By Marcy Stamper
Teams of federal, state and county assessors took an in-depth tour of fire damage in the county last week to make preliminary estimates of losses to personal property and public infrastructure caused by the Carlton Complex Fire. The numbers will be the basis for the county’s application for assistance from the Federal Emergency Management Agency (FEMA).
State emergency management personnel are tabulating the numbers, which are expected to be submitted to Gov. Jay Inslee on Wednesday (Aug. 6). If Inslee declares a disaster, the request is then channeled through state and local FEMA offices and the Department of Homeland Security on its way to President Obama, who has final authority for making a major disaster declaration, according to Okanogan County Emergency Manager Scott Miller.
The actual estimates of damage compiled by the inspectors will not be available until the governor makes a formal request, according to Mark Clemens of the Washington Emergency Management Division.
Requests for disaster aid from FEMA fall under two different programs. The public-assistance program would compensate the county, towns and electric utilities for 75 percent of the costs of damage to public infrastructure. The other program is for individual assistance to people who lost homes and private property in the fire, according to Hank Cramer, a disaster reservist with the state’s Emergency Management Division, who helped assess private-property damage.
Damage to public infrastructure must meet a minimum threshold of $9.3 million (based on a formula for the number of county and state residents), which includes cost of materials like power poles and extra wages for overtime and outside utility crews. “I think we’re well beyond the threshold,” said Cramer. While meeting the threshold does not guarantee the disaster aid, Cramer believes approval is likely.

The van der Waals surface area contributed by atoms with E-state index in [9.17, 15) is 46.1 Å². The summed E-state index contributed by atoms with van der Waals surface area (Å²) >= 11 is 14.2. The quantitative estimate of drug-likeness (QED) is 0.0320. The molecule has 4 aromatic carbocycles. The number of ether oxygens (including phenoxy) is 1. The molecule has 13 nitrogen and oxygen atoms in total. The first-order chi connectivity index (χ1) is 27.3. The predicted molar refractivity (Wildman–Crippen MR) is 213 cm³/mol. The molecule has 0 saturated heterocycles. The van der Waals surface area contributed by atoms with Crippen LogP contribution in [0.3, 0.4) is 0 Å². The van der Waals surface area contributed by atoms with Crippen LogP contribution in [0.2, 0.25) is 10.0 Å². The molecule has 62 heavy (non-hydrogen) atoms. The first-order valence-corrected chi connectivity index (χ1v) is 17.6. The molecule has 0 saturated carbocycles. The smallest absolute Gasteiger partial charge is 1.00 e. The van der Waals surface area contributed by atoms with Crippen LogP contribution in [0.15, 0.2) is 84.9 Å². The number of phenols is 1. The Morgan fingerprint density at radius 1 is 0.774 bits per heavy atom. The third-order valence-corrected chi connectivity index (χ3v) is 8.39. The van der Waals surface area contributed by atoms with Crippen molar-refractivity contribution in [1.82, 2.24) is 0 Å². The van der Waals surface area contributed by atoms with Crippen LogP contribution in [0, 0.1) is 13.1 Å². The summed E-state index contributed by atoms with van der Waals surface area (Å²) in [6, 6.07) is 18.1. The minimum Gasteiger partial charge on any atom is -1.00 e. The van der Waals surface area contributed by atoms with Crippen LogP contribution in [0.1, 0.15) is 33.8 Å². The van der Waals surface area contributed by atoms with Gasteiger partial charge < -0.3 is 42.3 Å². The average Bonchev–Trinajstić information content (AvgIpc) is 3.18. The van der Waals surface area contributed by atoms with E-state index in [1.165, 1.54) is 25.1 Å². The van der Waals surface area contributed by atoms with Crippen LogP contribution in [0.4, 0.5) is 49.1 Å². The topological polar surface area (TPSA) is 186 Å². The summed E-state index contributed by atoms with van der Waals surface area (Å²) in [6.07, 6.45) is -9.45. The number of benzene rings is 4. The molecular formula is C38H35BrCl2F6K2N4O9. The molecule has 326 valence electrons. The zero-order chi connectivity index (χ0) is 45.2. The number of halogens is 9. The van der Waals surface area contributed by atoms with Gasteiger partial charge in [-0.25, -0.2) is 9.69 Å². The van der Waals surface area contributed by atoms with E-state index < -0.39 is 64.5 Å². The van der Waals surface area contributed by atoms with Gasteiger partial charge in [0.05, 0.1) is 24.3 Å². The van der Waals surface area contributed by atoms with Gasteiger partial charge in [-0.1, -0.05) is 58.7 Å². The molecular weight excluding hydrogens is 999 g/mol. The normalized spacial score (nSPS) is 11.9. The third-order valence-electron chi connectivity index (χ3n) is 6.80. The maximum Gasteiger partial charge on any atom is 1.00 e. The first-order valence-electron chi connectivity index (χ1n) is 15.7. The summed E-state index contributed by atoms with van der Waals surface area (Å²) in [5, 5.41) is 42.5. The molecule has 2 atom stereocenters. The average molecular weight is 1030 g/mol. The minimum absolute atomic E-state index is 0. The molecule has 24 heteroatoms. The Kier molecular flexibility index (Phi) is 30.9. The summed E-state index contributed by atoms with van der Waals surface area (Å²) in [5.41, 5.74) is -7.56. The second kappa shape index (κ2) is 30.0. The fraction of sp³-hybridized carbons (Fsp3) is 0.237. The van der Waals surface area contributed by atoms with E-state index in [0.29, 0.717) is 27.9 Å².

FEMA assistance to individuals is more subjective and has no minimum financial threshold, said Cramer. That program takes into account the number of homes destroyed and where they are located—whether scattered throughout the county or concentrated in one area—and the extent of displacement and loss of livelihood.
The disaster losses are reviewed against a backdrop of existing conditions—the average income in the county and the unemployment rate, said Cramer. “We make the subjective argument that this is really, really bad and hope for individual assistance,” he said.
Factors that support an individual-assistance disaster declaration include a lower-than-average rate of homeowner insurance, since people in remote locations often have difficulties obtaining insurance, said Cramer.
In the Oso mudslide, where 43 people died and 38 homes were destroyed, FEMA quickly issued disaster declarations for both public and private losses. The fact that the Oso disaster was concentrated in one very small town and involved significant loss of life most likely contributed to the decision, said Cramer, who also worked on assessments in Oso.
By contrast, FEMA did not grant the individual-assistance declaration to people affected by the Waldo Canyon wildfire in Colorado two years ago, in which 900 homes were destroyed. In that case, the disaster occurred in a more urban area, where residents were connected to urban water systems, said Cramer.
Three FEMA teams visited all damaged private property that could be accessed—one to Pateros and the lower Methow Valley; one to Malott and the Chiliwist; and one to the Loup, Carlton and Gold Creek. In most cases, all that remained after the fire were foundations, so photos from the county assessor were used to calculate the value of the loss, said Cramer.
Of the more than 300 houses destroyed in the fire, the largest concentrations were in Pateros, where 35 burned, and Alta Lake, where 52 were lost, said Cramer.
The FEMA request will also include destruction caused by the Rising Eagle Road Fire that broke out late last week, and may include Saturday’s windstorm, said Cramer.